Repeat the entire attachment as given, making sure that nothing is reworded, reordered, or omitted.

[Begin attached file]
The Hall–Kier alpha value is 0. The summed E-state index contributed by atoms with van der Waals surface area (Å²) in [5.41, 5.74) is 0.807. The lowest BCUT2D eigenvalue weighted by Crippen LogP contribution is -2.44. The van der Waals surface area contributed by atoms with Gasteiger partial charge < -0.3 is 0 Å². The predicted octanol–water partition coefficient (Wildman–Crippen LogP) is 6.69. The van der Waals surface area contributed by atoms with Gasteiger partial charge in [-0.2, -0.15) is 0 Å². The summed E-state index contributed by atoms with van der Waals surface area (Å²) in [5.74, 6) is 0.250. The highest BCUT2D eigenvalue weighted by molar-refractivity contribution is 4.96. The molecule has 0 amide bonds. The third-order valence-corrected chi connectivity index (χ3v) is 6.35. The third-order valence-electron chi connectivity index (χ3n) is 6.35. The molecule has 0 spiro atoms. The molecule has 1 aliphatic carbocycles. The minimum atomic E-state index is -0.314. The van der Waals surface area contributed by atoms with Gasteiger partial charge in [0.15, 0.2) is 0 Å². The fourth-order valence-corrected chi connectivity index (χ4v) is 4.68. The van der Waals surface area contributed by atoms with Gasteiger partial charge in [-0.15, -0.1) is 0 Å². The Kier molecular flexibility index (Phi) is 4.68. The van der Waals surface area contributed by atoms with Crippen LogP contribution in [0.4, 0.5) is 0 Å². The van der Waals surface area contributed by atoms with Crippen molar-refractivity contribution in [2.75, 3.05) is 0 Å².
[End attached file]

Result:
The Hall–Kier alpha value is 0. The summed E-state index contributed by atoms with van der Waals surface area (Å²) in [5.41, 5.74) is 0.807. The lowest BCUT2D eigenvalue weighted by Crippen LogP contribution is -2.44. The van der Waals surface area contributed by atoms with Gasteiger partial charge < -0.3 is 0 Å². The predicted octanol–water partition coefficient (Wildman–Crippen LogP) is 6.69. The van der Waals surface area contributed by atoms with Gasteiger partial charge in [-0.2, -0.15) is 0 Å². The summed E-state index contributed by atoms with van der Waals surface area (Å²) in [5.74, 6) is 0.250. The highest BCUT2D eigenvalue weighted by molar-refractivity contribution is 4.96. The molecule has 0 amide bonds. The third-order valence-corrected chi connectivity index (χ3v) is 6.35. The third-order valence-electron chi connectivity index (χ3n) is 6.35. The molecule has 0 spiro atoms. The molecule has 1 aliphatic carbocycles. The minimum atomic E-state index is -0.314. The van der Waals surface area contributed by atoms with Gasteiger partial charge in [0.15, 0.2) is 0 Å². The fourth-order valence-corrected chi connectivity index (χ4v) is 4.68. The van der Waals surface area contributed by atoms with Gasteiger partial charge in [-0.15, -0.1) is 0 Å². The Kier molecular flexibility index (Phi) is 4.68. The van der Waals surface area contributed by atoms with Crippen LogP contribution in [0.4, 0.5) is 0 Å². The van der Waals surface area contributed by atoms with Crippen molar-refractivity contribution in [2.75, 3.05) is 0 Å².